You should check with your local planning authority (planning authority) whether you need planning permission for the work you intend to carry out. If permission is needed then the planning authority may be able to say whether your project is likely to be approved.
You can meet a planning officer for an informal discussion, if this service is offered by your planning authority - but note that there may be a charge for this. You'll need to be ready to describe your proposals and show your plans.
Outline planning applications
For a new building, you can make an outline application to find out whether the development is acceptable in principle. This has the advantage that detailed drawings are not needed, but it will help to provide the planning authority with as much information as possible. Once outline permission has been granted, you will need to ask for approval of the details (reserved matters) before work can start. These comprise access, appearance, landscaping, layout and scale. What you propose must be consistent with the outline permission. If your proposals have changed in any way, you may need to reapply.
Full planning applications
A full planning application requires the submission of all details of the proposal. It is appropriate in the following circumstances:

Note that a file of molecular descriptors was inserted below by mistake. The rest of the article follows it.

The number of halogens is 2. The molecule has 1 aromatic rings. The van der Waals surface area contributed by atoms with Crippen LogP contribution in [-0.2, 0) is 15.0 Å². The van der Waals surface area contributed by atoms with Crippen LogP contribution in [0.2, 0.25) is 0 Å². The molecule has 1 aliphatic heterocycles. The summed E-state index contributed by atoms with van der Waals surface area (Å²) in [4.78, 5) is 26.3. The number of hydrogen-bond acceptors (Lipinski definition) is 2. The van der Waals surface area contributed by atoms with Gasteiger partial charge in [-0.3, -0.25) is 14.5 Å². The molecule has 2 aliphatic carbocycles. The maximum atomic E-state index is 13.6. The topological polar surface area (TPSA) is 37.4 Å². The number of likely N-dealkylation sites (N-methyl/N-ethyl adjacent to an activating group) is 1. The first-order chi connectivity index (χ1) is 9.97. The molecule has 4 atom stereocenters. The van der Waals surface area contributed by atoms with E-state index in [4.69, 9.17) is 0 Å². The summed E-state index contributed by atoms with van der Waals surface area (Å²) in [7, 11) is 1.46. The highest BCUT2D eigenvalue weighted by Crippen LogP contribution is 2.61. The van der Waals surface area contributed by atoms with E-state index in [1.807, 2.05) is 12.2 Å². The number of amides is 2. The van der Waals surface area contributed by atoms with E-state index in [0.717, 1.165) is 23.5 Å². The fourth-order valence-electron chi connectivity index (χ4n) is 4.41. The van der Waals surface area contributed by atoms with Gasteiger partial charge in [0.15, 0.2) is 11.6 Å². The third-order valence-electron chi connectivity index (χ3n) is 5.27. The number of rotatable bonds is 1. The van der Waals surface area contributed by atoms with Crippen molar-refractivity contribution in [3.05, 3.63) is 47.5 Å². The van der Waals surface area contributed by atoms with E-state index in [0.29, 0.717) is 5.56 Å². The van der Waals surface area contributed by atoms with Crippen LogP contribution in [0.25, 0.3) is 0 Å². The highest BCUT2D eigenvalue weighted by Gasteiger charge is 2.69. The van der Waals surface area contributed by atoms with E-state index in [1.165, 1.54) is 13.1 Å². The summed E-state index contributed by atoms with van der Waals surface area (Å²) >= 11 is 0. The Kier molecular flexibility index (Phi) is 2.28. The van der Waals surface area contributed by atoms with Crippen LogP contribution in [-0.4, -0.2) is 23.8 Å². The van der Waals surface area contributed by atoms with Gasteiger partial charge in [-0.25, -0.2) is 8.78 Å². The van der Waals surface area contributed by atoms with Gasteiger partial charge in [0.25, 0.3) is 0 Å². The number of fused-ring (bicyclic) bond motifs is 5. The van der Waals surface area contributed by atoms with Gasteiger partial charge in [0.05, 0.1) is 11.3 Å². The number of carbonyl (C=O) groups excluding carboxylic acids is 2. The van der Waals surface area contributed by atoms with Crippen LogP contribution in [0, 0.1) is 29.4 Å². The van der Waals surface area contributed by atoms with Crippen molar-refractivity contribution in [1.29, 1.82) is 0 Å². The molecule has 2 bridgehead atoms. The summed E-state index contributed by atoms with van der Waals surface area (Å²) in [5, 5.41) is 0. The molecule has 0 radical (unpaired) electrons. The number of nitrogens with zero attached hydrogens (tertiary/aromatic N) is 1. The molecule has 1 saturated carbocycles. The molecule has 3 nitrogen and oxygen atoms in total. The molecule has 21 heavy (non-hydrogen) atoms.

- if you wish to change the use of land or buildings
- if you want to start work quickly
Applying for planning permission
A full planning application must be accompanied by the necessary plans of the site, the required supporting documentation, the completed form and the fee. A design and access statement may also be required. You can get information on making a planning application on the Planning Portal website
You can use the online form to submit your application.
Minor planning applications are often decided by a council officer under delegated powers. Otherwise, a planning officer will present a recommended decision to a planning committee. You may be allowed to attend the meeting.
A decision will then be made within eight weeks of the formal application, though complex applications may take longer. If your planning authority can't decide on your application within the specified time, it should obtain your written consent to extend the deadline. Otherwise, you can make an appeal on the grounds of 'non-determination' through the Planning Inspectorate.
If your application is refused
If the planning authority refuses planning permission or imposes conditions, it must give written reasons.
If you are unhappy or unclear about the reasons for refusal or the conditions imposed, you should contact your planning authority. You can also find out if there are ways to modify your proposal to improve the chances of acceptance. As a first step, ask the planning authority if changing your plans might make a difference. If your application has been refused, you may be able to submit another application with modified plans free of charge within 12 months of the decision on your first application.
Alternatively, if you think the planning authority's decision is unreasonable, you can appeal through the Planning Inspectorate. You can find guidance on making a planning appeal on the Planning Portal website. Make sure you are accessing information relevant to Wales.
Last updated 7-05-14